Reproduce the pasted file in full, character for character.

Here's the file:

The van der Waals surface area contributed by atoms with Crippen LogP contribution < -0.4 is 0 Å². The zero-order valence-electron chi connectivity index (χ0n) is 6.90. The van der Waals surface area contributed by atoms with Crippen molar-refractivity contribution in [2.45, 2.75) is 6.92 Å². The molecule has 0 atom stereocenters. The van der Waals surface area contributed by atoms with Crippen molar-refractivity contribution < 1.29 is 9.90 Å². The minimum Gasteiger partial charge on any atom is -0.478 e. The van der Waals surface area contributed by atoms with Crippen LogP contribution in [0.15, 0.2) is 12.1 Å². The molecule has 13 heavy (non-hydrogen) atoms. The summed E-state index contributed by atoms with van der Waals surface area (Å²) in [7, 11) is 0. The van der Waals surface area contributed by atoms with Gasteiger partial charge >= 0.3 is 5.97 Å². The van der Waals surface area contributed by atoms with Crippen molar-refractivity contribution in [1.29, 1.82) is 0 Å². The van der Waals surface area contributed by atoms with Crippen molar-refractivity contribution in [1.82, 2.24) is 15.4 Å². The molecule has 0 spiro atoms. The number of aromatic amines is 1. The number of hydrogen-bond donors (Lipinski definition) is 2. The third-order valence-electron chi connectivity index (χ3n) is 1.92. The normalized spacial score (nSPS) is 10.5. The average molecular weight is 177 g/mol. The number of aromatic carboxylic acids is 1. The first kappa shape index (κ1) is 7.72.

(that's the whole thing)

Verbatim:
The van der Waals surface area contributed by atoms with Crippen LogP contribution < -0.4 is 0 Å². The zero-order valence-electron chi connectivity index (χ0n) is 6.90. The van der Waals surface area contributed by atoms with Crippen molar-refractivity contribution in [2.45, 2.75) is 6.92 Å². The molecule has 0 atom stereocenters. The van der Waals surface area contributed by atoms with Crippen molar-refractivity contribution < 1.29 is 9.90 Å². The minimum Gasteiger partial charge on any atom is -0.478 e. The van der Waals surface area contributed by atoms with Crippen LogP contribution in [0.15, 0.2) is 12.1 Å². The molecule has 13 heavy (non-hydrogen) atoms. The summed E-state index contributed by atoms with van der Waals surface area (Å²) in [7, 11) is 0. The van der Waals surface area contributed by atoms with Gasteiger partial charge >= 0.3 is 5.97 Å². The van der Waals surface area contributed by atoms with Crippen molar-refractivity contribution in [1.29, 1.82) is 0 Å². The van der Waals surface area contributed by atoms with Crippen molar-refractivity contribution in [1.82, 2.24) is 15.4 Å². The molecule has 0 spiro atoms. The number of aromatic amines is 1. The number of hydrogen-bond donors (Lipinski definition) is 2. The third-order valence-electron chi connectivity index (χ3n) is 1.92. The normalized spacial score (nSPS) is 10.5. The average molecular weight is 177 g/mol. The number of aromatic carboxylic acids is 1. The first kappa shape index (κ1) is 7.72.